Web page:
Women in business are breaking through age-old systemic constraints

It wasn’t until 1988 that Congress passed the Women’s Business Ownership Act, which eliminated the law requiring a “male relative” to be a co-signer on business and loan documents. A male co-signer can be anyone from a husband to an uncle to a son. This prevents women from starting their own businesses. 1988 wasn’t that long ago. Untangling the layers of the past takes time. In three decades, the number of women-owned businesses has increased from 4.1 million to 12.3 million, making four in 10 businesses in the United States owned by women. Most women-owned businesses are small businesses, and women still face many internal and external obstacles.

Business veteran Kym Gold co-founded True Religion Jeans in 2002 and in 2020 launched her latest business, Style Union Home. She has been in the industry for more than thirty years and has undergone major changes. “Wow, women in business have changed dramatically in the time I’ve been in business. Early in my career, I faced all kinds of discrimination. As the owner, designer and major shareholder of True Religion, I was underappreciated and underappreciated. My ideas were often dismissed or overruled by an all-white male board. Worse, there were multiple murmured comments from men “Is she on her period? ” It’s unbelievable that it happened. Since then, board members have apologized, which shows that we have come a long way. I have evolved too. I no longer feel the need to speak up to be heard, and I Now companies are filled with all kinds of people.”

Michelle Cordeiro Grant, founder and CEO of LIVELY and GORGIE, added: “In the early 2000s, there were still not many ‘seats’ for women, so I think it made women feel insanely competitive and brutal. It felt like survival of the fittest , instead of supporting each other and raising the whole team. That has subsided since then, as people feel more and more that the more we lift each other up, the more we will thrive.”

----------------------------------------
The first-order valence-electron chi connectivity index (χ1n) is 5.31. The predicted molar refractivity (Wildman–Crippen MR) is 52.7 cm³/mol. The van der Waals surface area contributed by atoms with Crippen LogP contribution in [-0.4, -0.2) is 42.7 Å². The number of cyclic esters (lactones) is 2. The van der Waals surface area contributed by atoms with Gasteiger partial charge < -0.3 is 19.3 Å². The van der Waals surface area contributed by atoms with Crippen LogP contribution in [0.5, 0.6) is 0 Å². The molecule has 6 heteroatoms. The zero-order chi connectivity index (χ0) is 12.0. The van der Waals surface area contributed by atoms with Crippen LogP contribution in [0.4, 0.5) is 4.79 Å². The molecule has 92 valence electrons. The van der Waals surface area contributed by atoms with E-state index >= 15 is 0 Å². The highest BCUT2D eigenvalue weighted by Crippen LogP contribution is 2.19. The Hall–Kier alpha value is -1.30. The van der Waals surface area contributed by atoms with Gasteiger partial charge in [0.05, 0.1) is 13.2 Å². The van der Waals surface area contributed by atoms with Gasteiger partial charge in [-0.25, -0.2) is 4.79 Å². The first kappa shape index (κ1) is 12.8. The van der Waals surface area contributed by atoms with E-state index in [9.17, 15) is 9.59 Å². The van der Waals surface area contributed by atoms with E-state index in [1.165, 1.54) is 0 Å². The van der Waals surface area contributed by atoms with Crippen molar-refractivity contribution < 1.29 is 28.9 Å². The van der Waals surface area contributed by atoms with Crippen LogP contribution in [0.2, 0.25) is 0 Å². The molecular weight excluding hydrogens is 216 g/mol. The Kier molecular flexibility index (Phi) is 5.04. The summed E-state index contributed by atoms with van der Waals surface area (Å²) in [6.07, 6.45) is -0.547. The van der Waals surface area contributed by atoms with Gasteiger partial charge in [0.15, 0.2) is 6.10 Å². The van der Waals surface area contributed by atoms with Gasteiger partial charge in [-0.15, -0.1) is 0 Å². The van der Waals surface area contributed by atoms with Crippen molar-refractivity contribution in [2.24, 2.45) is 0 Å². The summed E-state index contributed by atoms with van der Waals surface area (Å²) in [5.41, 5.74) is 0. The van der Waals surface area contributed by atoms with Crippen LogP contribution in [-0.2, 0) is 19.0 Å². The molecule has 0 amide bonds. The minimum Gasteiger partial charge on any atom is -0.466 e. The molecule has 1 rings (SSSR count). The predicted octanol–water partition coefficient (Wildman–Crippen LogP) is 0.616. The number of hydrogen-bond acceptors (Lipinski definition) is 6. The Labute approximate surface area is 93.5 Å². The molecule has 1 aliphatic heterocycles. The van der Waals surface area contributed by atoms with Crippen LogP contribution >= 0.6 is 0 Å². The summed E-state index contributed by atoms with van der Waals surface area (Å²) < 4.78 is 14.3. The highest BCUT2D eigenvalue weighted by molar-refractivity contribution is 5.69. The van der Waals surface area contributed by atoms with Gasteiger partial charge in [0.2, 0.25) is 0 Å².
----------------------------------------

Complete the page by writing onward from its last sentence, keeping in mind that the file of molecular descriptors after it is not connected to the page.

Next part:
Past paradigms have primarily been about leading through masculinity. Previously, women felt they had to cut off their femininity to fit into a male-dominated system. Times have changed, and this style of leadership is not the most effective in today’s realities. Society has moved beyond strictly adhering to the roles of whichever sex we were born into. We are now entering into a balanced dynamic that combines the masculine and feminine characteristics (not gender) of each individual. Having the ability to acquire both qualities creates multidimensionality and greater adaptability. For more insights on the qualities of women and men, visit Women and Men at Work.

There have been real efforts to amplify female entrepreneurship, and women are still breaking into asymmetrical social structures that have historically been designed for men. Men and women need to work together to redesign social structures that suit the needs of both sexes. Awareness of our past entanglement and patience with the future we want to create will be required if we turn the tide into a fair one. The future of equity is still being pioneered. Building this prosperous future will require the combined efforts of both men and women. Fairness is knowing that different people have different experiences, needs and talents. We must stop trying to be like each other and start embracing equality by celebrating our differences. It is critical that every step we take recognize and respect the efforts of people based on merit rather than prejudice. We all have to keep pushing the needle to the point of balance.

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